The bezel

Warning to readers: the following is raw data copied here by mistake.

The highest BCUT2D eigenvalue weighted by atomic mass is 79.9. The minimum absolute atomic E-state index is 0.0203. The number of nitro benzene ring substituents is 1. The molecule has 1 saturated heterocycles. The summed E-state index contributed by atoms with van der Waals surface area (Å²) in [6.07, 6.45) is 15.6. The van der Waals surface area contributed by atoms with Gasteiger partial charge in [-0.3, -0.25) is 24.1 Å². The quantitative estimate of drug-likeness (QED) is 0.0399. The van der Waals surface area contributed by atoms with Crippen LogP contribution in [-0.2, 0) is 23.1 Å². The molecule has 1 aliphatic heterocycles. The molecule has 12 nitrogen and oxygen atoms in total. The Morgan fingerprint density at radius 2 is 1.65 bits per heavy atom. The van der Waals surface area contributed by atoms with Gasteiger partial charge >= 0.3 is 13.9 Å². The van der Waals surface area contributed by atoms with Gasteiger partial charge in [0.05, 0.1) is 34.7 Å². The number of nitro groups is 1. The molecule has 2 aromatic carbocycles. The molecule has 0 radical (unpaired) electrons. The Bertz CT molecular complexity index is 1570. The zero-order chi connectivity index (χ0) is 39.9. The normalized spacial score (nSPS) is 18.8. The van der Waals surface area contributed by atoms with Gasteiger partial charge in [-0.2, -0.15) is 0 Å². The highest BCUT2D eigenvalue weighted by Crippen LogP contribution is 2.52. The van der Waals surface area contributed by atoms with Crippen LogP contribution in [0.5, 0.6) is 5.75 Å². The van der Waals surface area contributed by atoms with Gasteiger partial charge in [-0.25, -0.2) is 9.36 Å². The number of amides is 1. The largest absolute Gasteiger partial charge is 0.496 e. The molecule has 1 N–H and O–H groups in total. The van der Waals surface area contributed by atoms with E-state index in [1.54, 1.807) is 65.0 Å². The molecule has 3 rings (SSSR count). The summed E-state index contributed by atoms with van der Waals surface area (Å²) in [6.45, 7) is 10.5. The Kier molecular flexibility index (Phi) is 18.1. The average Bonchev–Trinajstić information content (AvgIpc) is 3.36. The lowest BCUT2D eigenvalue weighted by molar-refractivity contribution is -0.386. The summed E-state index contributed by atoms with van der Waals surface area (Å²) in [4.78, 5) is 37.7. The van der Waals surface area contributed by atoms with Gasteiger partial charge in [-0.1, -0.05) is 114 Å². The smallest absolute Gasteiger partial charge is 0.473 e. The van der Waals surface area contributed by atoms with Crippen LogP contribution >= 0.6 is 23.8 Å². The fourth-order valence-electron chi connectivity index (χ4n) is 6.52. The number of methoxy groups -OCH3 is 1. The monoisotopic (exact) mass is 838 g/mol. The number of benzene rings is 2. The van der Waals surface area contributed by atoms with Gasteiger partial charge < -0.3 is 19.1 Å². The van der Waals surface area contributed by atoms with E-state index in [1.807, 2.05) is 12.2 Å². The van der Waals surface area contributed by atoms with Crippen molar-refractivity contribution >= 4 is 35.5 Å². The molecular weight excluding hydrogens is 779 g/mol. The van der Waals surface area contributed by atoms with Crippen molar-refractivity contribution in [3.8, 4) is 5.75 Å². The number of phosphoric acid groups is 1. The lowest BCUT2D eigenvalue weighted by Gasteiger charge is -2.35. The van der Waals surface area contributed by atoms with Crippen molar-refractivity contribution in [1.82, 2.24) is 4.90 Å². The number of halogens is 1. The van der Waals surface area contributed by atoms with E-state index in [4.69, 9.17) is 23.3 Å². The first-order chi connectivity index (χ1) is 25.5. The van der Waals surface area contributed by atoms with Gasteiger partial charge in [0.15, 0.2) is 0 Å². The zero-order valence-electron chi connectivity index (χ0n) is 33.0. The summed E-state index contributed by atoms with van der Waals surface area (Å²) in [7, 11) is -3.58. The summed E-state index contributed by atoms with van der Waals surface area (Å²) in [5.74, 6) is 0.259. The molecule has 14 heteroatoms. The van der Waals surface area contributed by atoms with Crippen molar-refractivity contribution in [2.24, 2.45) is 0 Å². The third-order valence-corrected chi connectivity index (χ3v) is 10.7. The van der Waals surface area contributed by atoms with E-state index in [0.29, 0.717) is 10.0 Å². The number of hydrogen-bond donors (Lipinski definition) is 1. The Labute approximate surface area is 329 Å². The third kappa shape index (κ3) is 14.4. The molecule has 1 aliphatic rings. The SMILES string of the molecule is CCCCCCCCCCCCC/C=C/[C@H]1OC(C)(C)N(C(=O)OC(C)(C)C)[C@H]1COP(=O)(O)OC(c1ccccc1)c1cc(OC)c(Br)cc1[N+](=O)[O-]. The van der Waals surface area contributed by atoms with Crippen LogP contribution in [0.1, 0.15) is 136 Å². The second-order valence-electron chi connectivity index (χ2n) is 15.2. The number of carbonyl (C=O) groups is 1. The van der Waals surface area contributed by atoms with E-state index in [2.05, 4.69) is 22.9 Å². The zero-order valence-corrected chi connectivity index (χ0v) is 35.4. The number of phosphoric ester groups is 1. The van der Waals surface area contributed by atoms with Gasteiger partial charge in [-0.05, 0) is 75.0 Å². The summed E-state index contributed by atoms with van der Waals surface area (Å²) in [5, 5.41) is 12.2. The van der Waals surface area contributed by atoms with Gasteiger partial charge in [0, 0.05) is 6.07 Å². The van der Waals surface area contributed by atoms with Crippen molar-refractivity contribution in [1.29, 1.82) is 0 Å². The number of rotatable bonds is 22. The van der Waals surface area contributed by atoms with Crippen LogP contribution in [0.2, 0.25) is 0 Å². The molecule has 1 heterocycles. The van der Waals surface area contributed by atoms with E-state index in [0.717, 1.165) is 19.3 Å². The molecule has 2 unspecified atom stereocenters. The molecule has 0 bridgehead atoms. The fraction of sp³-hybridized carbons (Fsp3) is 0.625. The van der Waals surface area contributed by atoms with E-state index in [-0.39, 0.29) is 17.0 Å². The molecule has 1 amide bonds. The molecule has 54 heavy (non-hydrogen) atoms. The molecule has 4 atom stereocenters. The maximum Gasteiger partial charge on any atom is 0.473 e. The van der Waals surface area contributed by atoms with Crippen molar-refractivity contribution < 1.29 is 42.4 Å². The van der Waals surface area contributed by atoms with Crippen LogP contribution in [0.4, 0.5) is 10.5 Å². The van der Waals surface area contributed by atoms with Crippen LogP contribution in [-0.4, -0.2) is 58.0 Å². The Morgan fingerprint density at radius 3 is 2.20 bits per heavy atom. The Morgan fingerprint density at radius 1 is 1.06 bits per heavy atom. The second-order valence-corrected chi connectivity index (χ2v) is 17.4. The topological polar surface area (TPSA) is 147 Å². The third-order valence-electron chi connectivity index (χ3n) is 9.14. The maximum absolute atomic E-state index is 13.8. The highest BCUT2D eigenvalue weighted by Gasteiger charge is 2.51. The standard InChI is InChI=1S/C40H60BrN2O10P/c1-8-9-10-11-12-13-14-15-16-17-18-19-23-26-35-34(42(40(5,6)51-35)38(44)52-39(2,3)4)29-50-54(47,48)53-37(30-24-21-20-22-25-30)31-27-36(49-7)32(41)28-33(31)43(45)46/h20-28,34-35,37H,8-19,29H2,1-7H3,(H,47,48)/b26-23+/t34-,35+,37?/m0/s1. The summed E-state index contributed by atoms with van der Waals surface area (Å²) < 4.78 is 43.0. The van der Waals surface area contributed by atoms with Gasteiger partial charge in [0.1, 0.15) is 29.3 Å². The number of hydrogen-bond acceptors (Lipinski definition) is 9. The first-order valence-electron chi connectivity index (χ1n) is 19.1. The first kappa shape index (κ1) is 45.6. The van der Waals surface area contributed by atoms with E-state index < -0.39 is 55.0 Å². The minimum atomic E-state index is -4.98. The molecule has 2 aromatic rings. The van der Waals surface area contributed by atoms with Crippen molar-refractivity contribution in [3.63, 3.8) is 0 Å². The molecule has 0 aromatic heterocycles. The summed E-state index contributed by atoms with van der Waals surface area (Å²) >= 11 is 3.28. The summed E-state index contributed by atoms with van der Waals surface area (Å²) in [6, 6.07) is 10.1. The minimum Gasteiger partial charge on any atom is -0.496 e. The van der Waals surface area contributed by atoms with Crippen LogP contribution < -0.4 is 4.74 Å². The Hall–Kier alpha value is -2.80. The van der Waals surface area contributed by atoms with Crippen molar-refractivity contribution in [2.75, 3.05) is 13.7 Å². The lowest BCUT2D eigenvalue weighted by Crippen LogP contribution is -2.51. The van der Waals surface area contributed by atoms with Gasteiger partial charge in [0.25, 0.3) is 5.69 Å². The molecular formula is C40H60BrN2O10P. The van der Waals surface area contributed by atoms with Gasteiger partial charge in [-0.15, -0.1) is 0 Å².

The thread undertaken by our column, on the aesthetics of watches, cannot overlook the bezel, that ring which frames the watch crystal and which may be fixed or mobile (in GMTs or divers, for example). The bezel can also be made of innovative materials, particularly in recent times it is ceramic that takes the lion's share of the design. Some bezel designs constitute watchmaking 'milestones' and identify watch models that are still recognisable at a glance today. Well-known designers have decreed the fortunes of the Maisons and the happiness of their customers with the right stroke of the pencil when designing the bezel. On sports watches, this has even more significance. In recent years, a number of historical bezel designs, belonging to well-known models and attributable to brands that have identified entire watch lines by means of this element, have changed their typical design, creating considerable perplexity for the end customer, who has widely criticised the execution, but has had to resign himself to the change. The inclusion of ceramic was also greeted with some doubt, although in many cases this material (used, for example, by Rolex on all its new technical models) gave the watch a new sophistication, long overdue. Bezels, fixed or rotating, can be made of different materials: platinum, gold, steel, titanium, enamel, bakelite, aluminium, ceramic... They can be engraved or stamped with different types of scales (for chronograph use, for use in immersion, or for a quick reading of a second time zone) and finished with a polished, satin-finished or sandblasted finish. Finally, they can be flat, convex, smooth, knurled, knurled or faceted. As far as functions are concerned, they can be fixed (for chronograph use), rotating in one direction only (in diver's watches) or rotating in both directions (e.g. GMT). In jewellery models, they are often embellished with stones, with a wide choice of colours, shapes and cuts. In conclusion, here are the usual tips for good durability and to maintain the 'look' over time. Try to avoid the usual traumas, scratches or deep marks, in graduated and coloured ones (especially in aluminium), avoid 'brazen' exposure to the sun (they discolour), keep them away from corrosive substances or solvents for 'do-it-yourself' cleaning, and in those of well-known models, whose bezels represent half of their beauty, I advise against continuous and asphyxiating polishing: in the long run, the original shape and, therefore, their peculiar character will be modified.